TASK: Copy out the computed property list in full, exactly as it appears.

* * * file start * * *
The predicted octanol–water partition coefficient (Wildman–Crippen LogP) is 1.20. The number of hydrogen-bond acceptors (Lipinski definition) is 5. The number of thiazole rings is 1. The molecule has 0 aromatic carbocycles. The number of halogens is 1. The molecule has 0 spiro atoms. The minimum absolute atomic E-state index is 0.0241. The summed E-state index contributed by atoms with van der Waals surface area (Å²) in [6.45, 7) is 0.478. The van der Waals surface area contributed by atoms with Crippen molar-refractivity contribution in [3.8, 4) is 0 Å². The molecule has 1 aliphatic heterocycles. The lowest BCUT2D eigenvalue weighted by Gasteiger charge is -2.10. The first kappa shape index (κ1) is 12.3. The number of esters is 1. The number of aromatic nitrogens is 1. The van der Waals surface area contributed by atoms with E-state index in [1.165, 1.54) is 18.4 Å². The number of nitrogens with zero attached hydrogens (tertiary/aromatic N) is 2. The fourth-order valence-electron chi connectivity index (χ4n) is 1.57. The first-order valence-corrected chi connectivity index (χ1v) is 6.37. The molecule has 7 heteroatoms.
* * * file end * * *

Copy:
The predicted octanol–water partition coefficient (Wildman–Crippen LogP) is 1.20. The number of hydrogen-bond acceptors (Lipinski definition) is 5. The number of thiazole rings is 1. The molecule has 0 aromatic carbocycles. The number of halogens is 1. The molecule has 0 spiro atoms. The minimum absolute atomic E-state index is 0.0241. The summed E-state index contributed by atoms with van der Waals surface area (Å²) in [6.45, 7) is 0.478. The van der Waals surface area contributed by atoms with Crippen molar-refractivity contribution in [3.8, 4) is 0 Å². The molecule has 1 aliphatic heterocycles. The lowest BCUT2D eigenvalue weighted by Gasteiger charge is -2.10. The first kappa shape index (κ1) is 12.3. The number of esters is 1. The number of aromatic nitrogens is 1. The van der Waals surface area contributed by atoms with E-state index in [1.165, 1.54) is 18.4 Å². The number of nitrogens with zero attached hydrogens (tertiary/aromatic N) is 2. The fourth-order valence-electron chi connectivity index (χ4n) is 1.57. The first-order valence-corrected chi connectivity index (χ1v) is 6.37. The molecule has 7 heteroatoms.